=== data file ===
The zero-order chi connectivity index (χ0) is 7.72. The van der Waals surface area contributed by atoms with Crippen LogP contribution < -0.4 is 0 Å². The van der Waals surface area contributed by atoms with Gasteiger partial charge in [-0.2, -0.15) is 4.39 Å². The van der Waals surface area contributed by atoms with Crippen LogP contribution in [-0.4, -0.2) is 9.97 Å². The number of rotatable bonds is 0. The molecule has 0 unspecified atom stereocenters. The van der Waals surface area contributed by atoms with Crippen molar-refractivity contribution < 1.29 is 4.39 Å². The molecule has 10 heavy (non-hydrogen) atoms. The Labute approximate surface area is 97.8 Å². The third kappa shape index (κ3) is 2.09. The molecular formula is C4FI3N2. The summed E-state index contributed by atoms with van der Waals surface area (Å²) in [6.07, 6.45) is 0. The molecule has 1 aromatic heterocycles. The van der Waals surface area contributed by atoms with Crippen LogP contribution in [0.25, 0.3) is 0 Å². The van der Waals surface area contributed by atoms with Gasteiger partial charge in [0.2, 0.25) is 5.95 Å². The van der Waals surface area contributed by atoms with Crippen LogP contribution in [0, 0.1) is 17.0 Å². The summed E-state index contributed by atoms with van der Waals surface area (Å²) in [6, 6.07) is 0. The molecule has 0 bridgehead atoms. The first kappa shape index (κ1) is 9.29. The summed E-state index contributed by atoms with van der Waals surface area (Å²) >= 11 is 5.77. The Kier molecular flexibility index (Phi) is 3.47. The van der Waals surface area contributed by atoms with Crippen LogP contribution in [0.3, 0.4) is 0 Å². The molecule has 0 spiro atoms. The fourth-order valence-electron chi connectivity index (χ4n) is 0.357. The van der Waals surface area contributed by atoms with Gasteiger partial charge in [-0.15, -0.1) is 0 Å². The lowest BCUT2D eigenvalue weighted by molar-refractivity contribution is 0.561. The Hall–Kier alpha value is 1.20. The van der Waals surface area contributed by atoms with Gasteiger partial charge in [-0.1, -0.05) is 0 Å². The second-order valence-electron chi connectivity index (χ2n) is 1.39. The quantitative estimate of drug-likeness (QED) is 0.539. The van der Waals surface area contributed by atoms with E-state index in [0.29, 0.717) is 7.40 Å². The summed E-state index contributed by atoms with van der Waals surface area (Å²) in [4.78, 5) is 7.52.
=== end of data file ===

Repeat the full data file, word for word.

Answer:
The zero-order chi connectivity index (χ0) is 7.72. The van der Waals surface area contributed by atoms with Crippen LogP contribution < -0.4 is 0 Å². The van der Waals surface area contributed by atoms with Gasteiger partial charge in [-0.2, -0.15) is 4.39 Å². The van der Waals surface area contributed by atoms with Crippen LogP contribution in [-0.4, -0.2) is 9.97 Å². The number of rotatable bonds is 0. The molecule has 0 unspecified atom stereocenters. The van der Waals surface area contributed by atoms with Crippen molar-refractivity contribution < 1.29 is 4.39 Å². The molecule has 10 heavy (non-hydrogen) atoms. The Labute approximate surface area is 97.8 Å². The third kappa shape index (κ3) is 2.09. The molecular formula is C4FI3N2. The summed E-state index contributed by atoms with van der Waals surface area (Å²) in [6.07, 6.45) is 0. The molecule has 1 aromatic heterocycles. The van der Waals surface area contributed by atoms with Crippen LogP contribution in [0.25, 0.3) is 0 Å². The van der Waals surface area contributed by atoms with Gasteiger partial charge in [0.2, 0.25) is 5.95 Å². The van der Waals surface area contributed by atoms with Crippen LogP contribution in [0, 0.1) is 17.0 Å². The summed E-state index contributed by atoms with van der Waals surface area (Å²) in [6, 6.07) is 0. The molecule has 0 bridgehead atoms. The first kappa shape index (κ1) is 9.29. The summed E-state index contributed by atoms with van der Waals surface area (Å²) >= 11 is 5.77. The Kier molecular flexibility index (Phi) is 3.47. The van der Waals surface area contributed by atoms with Crippen LogP contribution in [0.3, 0.4) is 0 Å². The molecule has 0 spiro atoms. The fourth-order valence-electron chi connectivity index (χ4n) is 0.357. The van der Waals surface area contributed by atoms with Gasteiger partial charge in [-0.15, -0.1) is 0 Å². The lowest BCUT2D eigenvalue weighted by molar-refractivity contribution is 0.561. The Hall–Kier alpha value is 1.20. The van der Waals surface area contributed by atoms with Gasteiger partial charge in [-0.1, -0.05) is 0 Å². The second-order valence-electron chi connectivity index (χ2n) is 1.39. The quantitative estimate of drug-likeness (QED) is 0.539. The van der Waals surface area contributed by atoms with E-state index in [0.29, 0.717) is 7.40 Å². The summed E-state index contributed by atoms with van der Waals surface area (Å²) in [4.78, 5) is 7.52.